As I've said before, there's no better way to eat okra than cut up, rolled in corn meal and fried... a mess of fried okr-y! A Southern tradition.
My Mama and the rest of my family always looked forward to the hottest days of summer when the okra, a heat-loving veggie began to ripen and a mess of fried okry was sure to find its way to many a summer supper, along with fresh sliced tomatoes, green beans, new potatoes cooked with just a bit of butter, and whatever additional bounty the garden offered. No meat needed! You never missed it!
Mama spent many summers trying to capture and preserve that summer "Fried Okry" flavor so we could enjoy the same yumminess come wintertime... just slicing and freezing the okra resulted in a big frozen lump that took forever to thaw and when it did was mushy and hard to roll in the meal... she tried freezing the okra pods whole but then you either had to slice hard-as-a-rock okra pods or wait til they thawed and again... mushy! Canning them resulted in slimy slimy and un-fry-able (pickled and canned are great, as is sliced and canned in veggie soup or gumbo, but we're talking okra for frying)...
So after quite some time and much trial and error, Mama came up with the following method... it's not perfect... nothing can take the place of fresh, fried okra... but it's pretty darn good...
Here's what she did... and what I did with my recent abundance of okra...
I sliced it up like I would to prepare for frying... My DH was a wonder... a gentleman and a scholar... he sliced all those itchy, slimy okra pods for me while I worked on other things... God bless that man!!!
|Love Love Love that sweet man's hands!|
I sprinkled a light coating of cornmeal onto the sliced okra (you want a light coating here, makes for the BEST fried okra... I hate that thick coated store-bought deep-fried stuff, it's NOT traditional, Southern-fried okra... Light coating of cornmeal! Just what sticks to the damp okra... shake off the rest!)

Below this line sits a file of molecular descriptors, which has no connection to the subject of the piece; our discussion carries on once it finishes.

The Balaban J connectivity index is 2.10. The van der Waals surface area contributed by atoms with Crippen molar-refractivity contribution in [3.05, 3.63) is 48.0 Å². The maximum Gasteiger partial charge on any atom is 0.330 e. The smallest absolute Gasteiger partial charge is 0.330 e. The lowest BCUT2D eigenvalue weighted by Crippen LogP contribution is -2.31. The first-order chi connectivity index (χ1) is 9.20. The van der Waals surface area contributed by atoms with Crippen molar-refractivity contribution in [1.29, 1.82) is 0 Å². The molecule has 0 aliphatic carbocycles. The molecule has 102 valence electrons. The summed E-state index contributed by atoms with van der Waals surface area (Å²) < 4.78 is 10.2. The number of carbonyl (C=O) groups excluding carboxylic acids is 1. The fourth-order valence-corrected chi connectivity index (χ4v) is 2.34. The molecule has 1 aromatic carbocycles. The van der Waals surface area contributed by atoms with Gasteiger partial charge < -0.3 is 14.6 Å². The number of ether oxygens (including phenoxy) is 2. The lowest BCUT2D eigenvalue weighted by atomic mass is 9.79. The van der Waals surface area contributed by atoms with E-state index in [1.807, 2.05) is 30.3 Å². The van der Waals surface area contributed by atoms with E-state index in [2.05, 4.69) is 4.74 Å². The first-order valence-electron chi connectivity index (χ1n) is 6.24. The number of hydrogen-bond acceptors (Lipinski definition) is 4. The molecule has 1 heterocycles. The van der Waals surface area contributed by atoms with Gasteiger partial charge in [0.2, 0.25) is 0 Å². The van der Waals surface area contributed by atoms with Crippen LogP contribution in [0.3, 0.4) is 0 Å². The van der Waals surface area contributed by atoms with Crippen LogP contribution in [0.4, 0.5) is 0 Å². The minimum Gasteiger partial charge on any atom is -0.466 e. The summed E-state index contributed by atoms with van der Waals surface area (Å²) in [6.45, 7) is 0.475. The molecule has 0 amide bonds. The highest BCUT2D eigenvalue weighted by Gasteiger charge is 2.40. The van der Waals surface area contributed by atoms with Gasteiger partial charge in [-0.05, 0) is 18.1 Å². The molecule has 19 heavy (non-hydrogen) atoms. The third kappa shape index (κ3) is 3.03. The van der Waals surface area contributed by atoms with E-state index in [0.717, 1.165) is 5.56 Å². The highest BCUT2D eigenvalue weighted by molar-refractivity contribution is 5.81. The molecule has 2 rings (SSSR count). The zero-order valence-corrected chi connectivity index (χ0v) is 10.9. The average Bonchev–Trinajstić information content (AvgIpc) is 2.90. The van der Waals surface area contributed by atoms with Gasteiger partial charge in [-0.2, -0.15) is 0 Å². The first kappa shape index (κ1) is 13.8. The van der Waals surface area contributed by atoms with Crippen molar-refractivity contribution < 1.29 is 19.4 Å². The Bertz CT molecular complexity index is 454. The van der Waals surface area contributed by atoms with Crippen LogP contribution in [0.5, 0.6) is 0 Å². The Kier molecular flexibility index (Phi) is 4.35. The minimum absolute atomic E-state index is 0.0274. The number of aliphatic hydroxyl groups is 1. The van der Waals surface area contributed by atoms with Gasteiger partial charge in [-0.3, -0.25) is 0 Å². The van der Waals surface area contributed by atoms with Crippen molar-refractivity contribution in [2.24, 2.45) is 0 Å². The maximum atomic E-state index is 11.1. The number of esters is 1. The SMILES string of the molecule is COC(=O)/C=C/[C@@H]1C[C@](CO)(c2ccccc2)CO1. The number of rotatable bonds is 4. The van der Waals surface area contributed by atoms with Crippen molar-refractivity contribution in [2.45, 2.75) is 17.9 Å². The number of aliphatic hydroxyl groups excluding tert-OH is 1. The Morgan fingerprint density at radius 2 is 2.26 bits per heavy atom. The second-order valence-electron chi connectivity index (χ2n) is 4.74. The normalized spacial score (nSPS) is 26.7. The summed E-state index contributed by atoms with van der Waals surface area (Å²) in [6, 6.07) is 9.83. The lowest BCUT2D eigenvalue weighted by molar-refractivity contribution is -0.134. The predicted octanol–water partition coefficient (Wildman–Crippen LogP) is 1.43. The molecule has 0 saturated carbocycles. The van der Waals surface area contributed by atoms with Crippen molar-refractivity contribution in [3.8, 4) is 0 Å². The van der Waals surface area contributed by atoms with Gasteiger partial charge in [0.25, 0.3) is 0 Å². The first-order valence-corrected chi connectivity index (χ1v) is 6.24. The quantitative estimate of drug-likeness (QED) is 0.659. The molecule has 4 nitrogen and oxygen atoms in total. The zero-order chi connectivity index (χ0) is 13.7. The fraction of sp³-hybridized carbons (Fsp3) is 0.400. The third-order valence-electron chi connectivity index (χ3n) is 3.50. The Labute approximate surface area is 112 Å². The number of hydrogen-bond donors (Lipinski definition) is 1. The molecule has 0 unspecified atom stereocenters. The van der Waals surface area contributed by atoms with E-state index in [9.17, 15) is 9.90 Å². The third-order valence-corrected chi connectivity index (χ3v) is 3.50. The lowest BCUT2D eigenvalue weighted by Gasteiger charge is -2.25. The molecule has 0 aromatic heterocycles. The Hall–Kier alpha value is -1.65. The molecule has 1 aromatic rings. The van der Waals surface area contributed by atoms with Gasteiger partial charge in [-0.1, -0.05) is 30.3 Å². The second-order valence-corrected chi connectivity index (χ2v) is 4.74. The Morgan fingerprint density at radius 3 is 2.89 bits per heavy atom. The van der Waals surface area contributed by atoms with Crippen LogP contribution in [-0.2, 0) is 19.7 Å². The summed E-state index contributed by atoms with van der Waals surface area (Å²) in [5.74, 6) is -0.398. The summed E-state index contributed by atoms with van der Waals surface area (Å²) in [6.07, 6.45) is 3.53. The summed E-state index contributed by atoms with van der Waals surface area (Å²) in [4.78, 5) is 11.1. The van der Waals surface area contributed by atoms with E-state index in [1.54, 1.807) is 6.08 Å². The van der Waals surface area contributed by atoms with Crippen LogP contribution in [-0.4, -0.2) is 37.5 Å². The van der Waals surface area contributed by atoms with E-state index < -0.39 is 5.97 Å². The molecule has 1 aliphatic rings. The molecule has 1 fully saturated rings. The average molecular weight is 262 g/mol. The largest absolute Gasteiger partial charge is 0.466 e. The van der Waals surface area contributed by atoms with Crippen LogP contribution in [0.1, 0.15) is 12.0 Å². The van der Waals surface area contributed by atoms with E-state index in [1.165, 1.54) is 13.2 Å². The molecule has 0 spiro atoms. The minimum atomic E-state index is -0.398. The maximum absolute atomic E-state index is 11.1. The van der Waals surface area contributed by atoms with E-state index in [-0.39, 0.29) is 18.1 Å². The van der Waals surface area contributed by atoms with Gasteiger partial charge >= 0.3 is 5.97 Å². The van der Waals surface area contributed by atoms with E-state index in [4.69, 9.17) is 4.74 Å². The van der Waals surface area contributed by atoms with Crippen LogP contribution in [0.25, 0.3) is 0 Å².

Then I spread the meal coated okra onto a baking pan and baked it to a partial-doneness in a 350 degree oven for about 20 minutes. It doesn't get brown, it only sort of bakes the corn meal onto the okra and dries it out a little so it doesn't stick together so much when frozen.
I took it out of the oven after the 20 minutes or so (work in batches if you have TONS of okra!) and allowed it to cool completely.
Once it was cool, I bagged it up and vacuum sealed it (don't have to vacuum seal, it's just what I did and since I have a vacuum sealer and CAN, I did... Mama never did) Freezer bags or containers will work fine.
If you DO have a vacuum sealer and decide to vacuum your okra... stop the seal about halfway through the vacuuming step so it doesn't squish the okra completely flat! You don't want that.
Pop your bags of okra into the freezer and you have "almost as good as fresh" fried okra to look forward to next winter!